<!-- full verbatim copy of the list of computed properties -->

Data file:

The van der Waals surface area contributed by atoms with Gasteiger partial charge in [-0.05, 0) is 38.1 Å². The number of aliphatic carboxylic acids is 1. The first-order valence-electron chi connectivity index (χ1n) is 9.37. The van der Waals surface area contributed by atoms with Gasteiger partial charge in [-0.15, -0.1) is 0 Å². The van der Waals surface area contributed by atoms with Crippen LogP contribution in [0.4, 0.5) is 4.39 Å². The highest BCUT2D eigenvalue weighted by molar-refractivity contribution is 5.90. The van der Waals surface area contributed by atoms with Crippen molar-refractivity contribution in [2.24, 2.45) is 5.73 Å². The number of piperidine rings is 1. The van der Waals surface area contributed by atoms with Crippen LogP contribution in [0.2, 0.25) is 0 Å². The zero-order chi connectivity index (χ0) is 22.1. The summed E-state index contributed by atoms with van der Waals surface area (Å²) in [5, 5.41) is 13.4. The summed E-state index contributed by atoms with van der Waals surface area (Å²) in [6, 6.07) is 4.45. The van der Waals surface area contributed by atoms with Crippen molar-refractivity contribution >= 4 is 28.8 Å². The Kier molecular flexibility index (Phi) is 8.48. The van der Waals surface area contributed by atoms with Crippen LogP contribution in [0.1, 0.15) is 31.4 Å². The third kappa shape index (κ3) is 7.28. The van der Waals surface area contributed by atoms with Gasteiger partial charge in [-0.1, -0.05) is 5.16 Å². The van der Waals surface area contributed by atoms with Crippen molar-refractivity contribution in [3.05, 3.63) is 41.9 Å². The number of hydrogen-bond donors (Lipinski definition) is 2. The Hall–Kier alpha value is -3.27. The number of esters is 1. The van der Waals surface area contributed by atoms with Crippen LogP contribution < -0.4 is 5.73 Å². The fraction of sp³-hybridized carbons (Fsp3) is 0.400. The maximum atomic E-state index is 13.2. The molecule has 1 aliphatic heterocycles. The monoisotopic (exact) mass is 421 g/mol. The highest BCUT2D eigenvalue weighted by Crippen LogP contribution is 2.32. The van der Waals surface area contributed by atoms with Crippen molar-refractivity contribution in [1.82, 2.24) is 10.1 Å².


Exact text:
The van der Waals surface area contributed by atoms with Gasteiger partial charge in [-0.05, 0) is 38.1 Å². The number of aliphatic carboxylic acids is 1. The first-order valence-electron chi connectivity index (χ1n) is 9.37. The van der Waals surface area contributed by atoms with Gasteiger partial charge in [-0.15, -0.1) is 0 Å². The van der Waals surface area contributed by atoms with Crippen LogP contribution in [0.4, 0.5) is 4.39 Å². The highest BCUT2D eigenvalue weighted by molar-refractivity contribution is 5.90. The van der Waals surface area contributed by atoms with Crippen molar-refractivity contribution in [2.24, 2.45) is 5.73 Å². The number of piperidine rings is 1. The van der Waals surface area contributed by atoms with Crippen LogP contribution in [0.2, 0.25) is 0 Å². The zero-order chi connectivity index (χ0) is 22.1. The summed E-state index contributed by atoms with van der Waals surface area (Å²) in [5, 5.41) is 13.4. The summed E-state index contributed by atoms with van der Waals surface area (Å²) in [6, 6.07) is 4.45. The van der Waals surface area contributed by atoms with Crippen molar-refractivity contribution >= 4 is 28.8 Å². The Kier molecular flexibility index (Phi) is 8.48. The van der Waals surface area contributed by atoms with Crippen LogP contribution in [0.1, 0.15) is 31.4 Å². The third kappa shape index (κ3) is 7.28. The van der Waals surface area contributed by atoms with Gasteiger partial charge in [-0.1, -0.05) is 5.16 Å². The van der Waals surface area contributed by atoms with Crippen molar-refractivity contribution in [3.05, 3.63) is 41.9 Å². The number of hydrogen-bond donors (Lipinski definition) is 2. The Hall–Kier alpha value is -3.27. The number of esters is 1. The van der Waals surface area contributed by atoms with Crippen LogP contribution < -0.4 is 5.73 Å². The fraction of sp³-hybridized carbons (Fsp3) is 0.400. The maximum atomic E-state index is 13.2. The molecule has 1 aliphatic heterocycles. The monoisotopic (exact) mass is 421 g/mol. The highest BCUT2D eigenvalue weighted by Crippen LogP contribution is 2.32. The van der Waals surface area contributed by atoms with Crippen molar-refractivity contribution in [1.82, 2.24) is 10.1 Å².